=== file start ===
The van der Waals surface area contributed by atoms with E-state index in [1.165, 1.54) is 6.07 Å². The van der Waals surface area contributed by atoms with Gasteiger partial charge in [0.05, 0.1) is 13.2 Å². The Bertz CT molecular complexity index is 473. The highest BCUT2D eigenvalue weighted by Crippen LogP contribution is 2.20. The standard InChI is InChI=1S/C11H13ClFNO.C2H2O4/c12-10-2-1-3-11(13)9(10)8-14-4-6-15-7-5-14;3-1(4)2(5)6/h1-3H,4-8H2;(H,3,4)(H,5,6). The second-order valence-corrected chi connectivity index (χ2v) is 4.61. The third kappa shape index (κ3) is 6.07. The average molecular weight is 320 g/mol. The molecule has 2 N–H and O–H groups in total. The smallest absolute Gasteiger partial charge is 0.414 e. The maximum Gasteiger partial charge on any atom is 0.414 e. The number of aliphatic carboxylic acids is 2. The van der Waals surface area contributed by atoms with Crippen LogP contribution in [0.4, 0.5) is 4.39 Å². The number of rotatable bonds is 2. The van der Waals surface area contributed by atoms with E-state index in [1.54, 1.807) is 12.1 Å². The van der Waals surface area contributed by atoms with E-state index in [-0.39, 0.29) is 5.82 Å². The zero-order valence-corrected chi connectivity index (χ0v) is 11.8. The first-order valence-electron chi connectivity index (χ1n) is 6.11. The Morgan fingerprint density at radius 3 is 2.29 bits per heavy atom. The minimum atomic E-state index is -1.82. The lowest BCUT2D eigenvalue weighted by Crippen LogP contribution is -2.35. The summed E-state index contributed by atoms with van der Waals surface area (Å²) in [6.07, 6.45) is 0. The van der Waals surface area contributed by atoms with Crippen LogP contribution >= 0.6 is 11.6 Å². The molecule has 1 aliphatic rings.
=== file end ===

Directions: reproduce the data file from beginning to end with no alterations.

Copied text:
The van der Waals surface area contributed by atoms with E-state index in [1.165, 1.54) is 6.07 Å². The van der Waals surface area contributed by atoms with Gasteiger partial charge in [0.05, 0.1) is 13.2 Å². The Bertz CT molecular complexity index is 473. The highest BCUT2D eigenvalue weighted by Crippen LogP contribution is 2.20. The standard InChI is InChI=1S/C11H13ClFNO.C2H2O4/c12-10-2-1-3-11(13)9(10)8-14-4-6-15-7-5-14;3-1(4)2(5)6/h1-3H,4-8H2;(H,3,4)(H,5,6). The second-order valence-corrected chi connectivity index (χ2v) is 4.61. The third kappa shape index (κ3) is 6.07. The average molecular weight is 320 g/mol. The molecule has 2 N–H and O–H groups in total. The smallest absolute Gasteiger partial charge is 0.414 e. The maximum Gasteiger partial charge on any atom is 0.414 e. The number of aliphatic carboxylic acids is 2. The van der Waals surface area contributed by atoms with Crippen LogP contribution in [0.4, 0.5) is 4.39 Å². The number of rotatable bonds is 2. The van der Waals surface area contributed by atoms with E-state index in [1.54, 1.807) is 12.1 Å². The van der Waals surface area contributed by atoms with E-state index in [-0.39, 0.29) is 5.82 Å². The zero-order valence-corrected chi connectivity index (χ0v) is 11.8. The first-order valence-electron chi connectivity index (χ1n) is 6.11. The Morgan fingerprint density at radius 3 is 2.29 bits per heavy atom. The minimum atomic E-state index is -1.82. The lowest BCUT2D eigenvalue weighted by Crippen LogP contribution is -2.35. The summed E-state index contributed by atoms with van der Waals surface area (Å²) in [6.07, 6.45) is 0. The van der Waals surface area contributed by atoms with Crippen LogP contribution >= 0.6 is 11.6 Å². The molecule has 1 aliphatic rings.